Mexico is at war, with 40,000 soldiers and 5,000 federal police officers deployed by President Felipe Calderon to secure large swaths of the country against entrenched drug traffickers, the Los Angeles Times reports. In the year and a half since Calderon launched the crackdown against drug gangs, about 4,100 people have died, the government says. At least 1,400 have been killed so far this year, including 170 in Tijuana, about 400 in Ciudad Juarez, and 270 more in the western state of Sinaloa. Many of the dead were gang members killed by rivals or by the government. Others have been bystanders. But at least 450 police officers and soldiers also have been killed. “It is a real fight,” Calderon says. “It is a war.”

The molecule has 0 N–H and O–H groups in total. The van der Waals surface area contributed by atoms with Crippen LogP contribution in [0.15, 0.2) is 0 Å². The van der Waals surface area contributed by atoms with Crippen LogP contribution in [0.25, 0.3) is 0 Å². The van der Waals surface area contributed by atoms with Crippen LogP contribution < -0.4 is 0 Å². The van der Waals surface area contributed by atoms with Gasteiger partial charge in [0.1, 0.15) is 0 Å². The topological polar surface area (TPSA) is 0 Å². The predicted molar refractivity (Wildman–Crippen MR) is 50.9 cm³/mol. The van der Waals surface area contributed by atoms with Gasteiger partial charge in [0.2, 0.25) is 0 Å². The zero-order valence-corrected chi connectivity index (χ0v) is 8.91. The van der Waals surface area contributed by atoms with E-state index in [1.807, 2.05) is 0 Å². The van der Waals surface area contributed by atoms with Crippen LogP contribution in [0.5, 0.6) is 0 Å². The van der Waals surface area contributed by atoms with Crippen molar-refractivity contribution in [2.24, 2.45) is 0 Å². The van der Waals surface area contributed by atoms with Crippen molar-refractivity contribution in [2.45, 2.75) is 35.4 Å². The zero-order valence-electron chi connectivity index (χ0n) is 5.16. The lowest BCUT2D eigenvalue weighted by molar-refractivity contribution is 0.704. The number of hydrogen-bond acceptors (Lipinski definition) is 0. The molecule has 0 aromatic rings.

The president asserts that the level of violence is one measure of success. He says the cartels have been hurt badly, and that they are now lashing out at the government and battling one another for control of territory. For now, the bulwark of his strategy is the army, which says it has made more than 5,800 arrests and intercepted 2,900 tons of marijuana and 24 tons of cocaine. One commentator calculated that overall, drug seizures have cost traffickers as much as $20 billion. The U.S. Drug Enforcement Administration reported in November that street prices of cocaine and methamphetamine had risen, and purity levels had fallen — signs interdiction was working. Still, many doubt that Calderon is winning the war. A poll in the Reforma daily on Sunday said 53 percent of Mexicans believe drug gangs have the upper hand. The killing of Mexico’s top drug cop in his Mexico City home last month by traffickers with keys to the house shows infiltration at the highest level.